Four Christmas myths Christians need to stop believing

Bryant Golden Blog

Christmas is a wonderful time of the year to celebrate the birth of Jesus and time with your friends and family. However, there are many myths about Christmas that get in the way of some Christians’ abilities to enjoy the season to its fullest.

1. December 25 is Jesus’ birthday

Let’s just get this one out of the way because it’s a big problem for many Christians. We do not know when Jesus’ birthday was. There is no evidence suggesting Jesus was born on December 25. And before you get into the argument of tracing it back from the time of His crucifixion on Easter, we don’t really know when that was either. The truth is, all these events took place a long time ago before the advent of the Gregorian calendar that we use today. Nowhere in Scripture does it specify the date of these events — and guess what, it doesn’t matter.

What matters is the spirit behind taking the time to observe these dates and honor Jesus. Don’t get caught up in pointless arguments that December 25 is literally Jesus’ birthday. It doesn’t help anyone out, especially those who are curious about Jesus but don’t have a relationship with Him.

2. The Bible says there were three wise men

The wise men who came to visit Jesus on the night of His birth brought Him three gifts. Because they brought three gifts, many of us make the connection that there were three wise men. While this may have been the case, there could have actually been more or even just two. Again, this isn’t something that really matters, but it’s good to be open minded and consider that the Nativity scene may not look exactly as you pictured. Speaking of which …

3. Jesus was born in a stable

Luke 2:6-7 (MSG) reads: “While they were there, the time came for her to give birth. She gave birth to a son, her firstborn. She wrapped him in a blanket and laid him in a manger, because there was no room in the hostel.”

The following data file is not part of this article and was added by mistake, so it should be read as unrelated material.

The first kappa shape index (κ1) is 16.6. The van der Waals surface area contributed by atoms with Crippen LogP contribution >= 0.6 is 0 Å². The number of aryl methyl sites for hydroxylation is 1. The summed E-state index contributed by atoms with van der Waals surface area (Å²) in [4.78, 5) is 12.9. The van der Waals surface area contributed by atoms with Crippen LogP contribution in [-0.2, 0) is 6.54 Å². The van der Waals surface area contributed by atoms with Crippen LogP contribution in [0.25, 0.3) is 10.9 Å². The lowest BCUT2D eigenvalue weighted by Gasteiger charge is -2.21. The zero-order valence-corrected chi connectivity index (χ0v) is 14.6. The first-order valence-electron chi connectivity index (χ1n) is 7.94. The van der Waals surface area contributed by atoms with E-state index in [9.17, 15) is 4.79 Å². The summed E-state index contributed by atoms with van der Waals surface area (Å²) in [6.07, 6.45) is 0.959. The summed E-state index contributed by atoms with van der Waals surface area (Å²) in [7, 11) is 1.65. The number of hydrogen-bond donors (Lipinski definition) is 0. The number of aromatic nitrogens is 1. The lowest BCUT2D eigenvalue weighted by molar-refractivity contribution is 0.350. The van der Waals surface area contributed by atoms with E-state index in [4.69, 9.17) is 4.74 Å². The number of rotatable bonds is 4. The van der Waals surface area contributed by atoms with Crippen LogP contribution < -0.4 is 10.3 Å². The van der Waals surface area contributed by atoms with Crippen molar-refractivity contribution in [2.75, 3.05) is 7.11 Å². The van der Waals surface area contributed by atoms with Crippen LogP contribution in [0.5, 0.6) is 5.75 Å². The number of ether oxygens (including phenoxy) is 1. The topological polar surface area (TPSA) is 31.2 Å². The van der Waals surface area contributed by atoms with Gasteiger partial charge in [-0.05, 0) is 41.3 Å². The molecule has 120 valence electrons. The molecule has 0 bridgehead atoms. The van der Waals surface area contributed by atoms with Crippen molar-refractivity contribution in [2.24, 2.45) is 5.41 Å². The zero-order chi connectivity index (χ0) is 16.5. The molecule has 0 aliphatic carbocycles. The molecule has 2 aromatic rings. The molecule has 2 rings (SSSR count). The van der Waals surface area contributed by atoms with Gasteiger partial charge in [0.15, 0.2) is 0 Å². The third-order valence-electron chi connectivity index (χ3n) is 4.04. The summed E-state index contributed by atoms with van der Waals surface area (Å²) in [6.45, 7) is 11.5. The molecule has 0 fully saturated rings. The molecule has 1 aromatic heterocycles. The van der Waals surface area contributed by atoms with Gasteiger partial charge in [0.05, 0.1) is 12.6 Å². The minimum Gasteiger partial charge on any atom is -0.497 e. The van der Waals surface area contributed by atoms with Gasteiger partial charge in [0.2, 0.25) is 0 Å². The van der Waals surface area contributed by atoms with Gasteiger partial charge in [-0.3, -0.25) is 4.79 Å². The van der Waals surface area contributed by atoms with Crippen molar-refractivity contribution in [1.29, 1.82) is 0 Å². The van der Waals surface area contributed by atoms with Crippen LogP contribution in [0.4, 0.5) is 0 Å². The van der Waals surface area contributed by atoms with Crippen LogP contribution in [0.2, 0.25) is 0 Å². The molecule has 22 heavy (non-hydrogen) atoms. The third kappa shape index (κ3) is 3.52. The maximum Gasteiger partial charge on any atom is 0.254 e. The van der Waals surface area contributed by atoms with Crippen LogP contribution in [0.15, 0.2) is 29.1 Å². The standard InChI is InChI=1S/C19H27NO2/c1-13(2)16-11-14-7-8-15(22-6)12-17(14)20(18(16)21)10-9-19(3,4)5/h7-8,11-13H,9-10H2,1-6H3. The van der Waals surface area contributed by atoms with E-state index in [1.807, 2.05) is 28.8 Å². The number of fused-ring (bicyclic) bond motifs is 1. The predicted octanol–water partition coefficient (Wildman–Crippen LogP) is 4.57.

A manger is a trough for feeding animals, but it was not necessarily in a stable. In that time, mangers were often kept inside households or on the ground level of gathering places, such as inns. This may explain what has boggled the minds of most moral people for centuries: How could anyone let someone place their baby in a trough in a stable outside after it has been born?

While a manger inside of a home or gathering place is nothing glamorous, it’s better than being outside. Regardless of how you interpret where the manger was located, the point still remains the same: Jesus, the new King and Savior of mankind, was born in the humblest of origins, not in a palace and placed on a bed of gold.

4. Saying “Happy Holidays” is war on Christmas

Before you go out and get mad at your local coffee shop for not putting “Merry Christmas” on its cups, take a moment to remember what this season means to other people. Christians have marked December 25 as the date for celebrating the birth of Jesus. This has been a large part of American tradition for years, but the truth is, this season means a lot to many different people.

For Jewish people, it is the season of Hanukkah. For those of African heritage, it is the season of Kwanzaa. For some, it’s the season of Yuletide. For some, it’s simply time to recognize the upcoming new year and the changes a new season and period of life bring. 

Christians should be the ones who respect these traditions and bring people together for peace, love and joy during this season. We shouldn’t be waging a war over coffee cups or who says what. Frankly, it goes against Jesus’ greatest commandment to love God and love your neighbor as yourself. Is a phrase really more important than that? We don’t think so.

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